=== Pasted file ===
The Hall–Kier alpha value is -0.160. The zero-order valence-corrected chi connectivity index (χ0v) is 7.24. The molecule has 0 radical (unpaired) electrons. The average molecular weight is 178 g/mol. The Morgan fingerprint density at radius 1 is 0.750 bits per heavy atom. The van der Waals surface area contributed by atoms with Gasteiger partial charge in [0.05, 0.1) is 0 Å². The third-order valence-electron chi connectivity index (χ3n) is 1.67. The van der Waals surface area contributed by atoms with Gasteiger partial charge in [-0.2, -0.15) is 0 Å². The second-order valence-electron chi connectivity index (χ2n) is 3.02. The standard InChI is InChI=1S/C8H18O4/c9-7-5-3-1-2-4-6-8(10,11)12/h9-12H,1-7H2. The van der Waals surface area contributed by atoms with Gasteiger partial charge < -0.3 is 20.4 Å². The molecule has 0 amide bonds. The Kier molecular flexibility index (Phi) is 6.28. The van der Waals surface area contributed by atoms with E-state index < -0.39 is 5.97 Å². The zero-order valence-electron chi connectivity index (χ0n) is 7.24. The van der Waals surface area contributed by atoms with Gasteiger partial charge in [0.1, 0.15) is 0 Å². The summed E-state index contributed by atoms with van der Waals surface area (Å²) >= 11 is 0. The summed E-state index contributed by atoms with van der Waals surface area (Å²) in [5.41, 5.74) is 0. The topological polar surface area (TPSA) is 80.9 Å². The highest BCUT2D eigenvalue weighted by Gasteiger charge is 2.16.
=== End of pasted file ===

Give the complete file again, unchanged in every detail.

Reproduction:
The Hall–Kier alpha value is -0.160. The zero-order valence-corrected chi connectivity index (χ0v) is 7.24. The molecule has 0 radical (unpaired) electrons. The average molecular weight is 178 g/mol. The Morgan fingerprint density at radius 1 is 0.750 bits per heavy atom. The van der Waals surface area contributed by atoms with Gasteiger partial charge in [0.05, 0.1) is 0 Å². The third-order valence-electron chi connectivity index (χ3n) is 1.67. The van der Waals surface area contributed by atoms with Gasteiger partial charge in [-0.2, -0.15) is 0 Å². The second-order valence-electron chi connectivity index (χ2n) is 3.02. The standard InChI is InChI=1S/C8H18O4/c9-7-5-3-1-2-4-6-8(10,11)12/h9-12H,1-7H2. The van der Waals surface area contributed by atoms with Gasteiger partial charge < -0.3 is 20.4 Å². The molecule has 0 amide bonds. The Kier molecular flexibility index (Phi) is 6.28. The van der Waals surface area contributed by atoms with E-state index < -0.39 is 5.97 Å². The zero-order valence-electron chi connectivity index (χ0n) is 7.24. The van der Waals surface area contributed by atoms with Gasteiger partial charge in [0.1, 0.15) is 0 Å². The summed E-state index contributed by atoms with van der Waals surface area (Å²) >= 11 is 0. The summed E-state index contributed by atoms with van der Waals surface area (Å²) in [5.41, 5.74) is 0. The topological polar surface area (TPSA) is 80.9 Å². The highest BCUT2D eigenvalue weighted by Gasteiger charge is 2.16.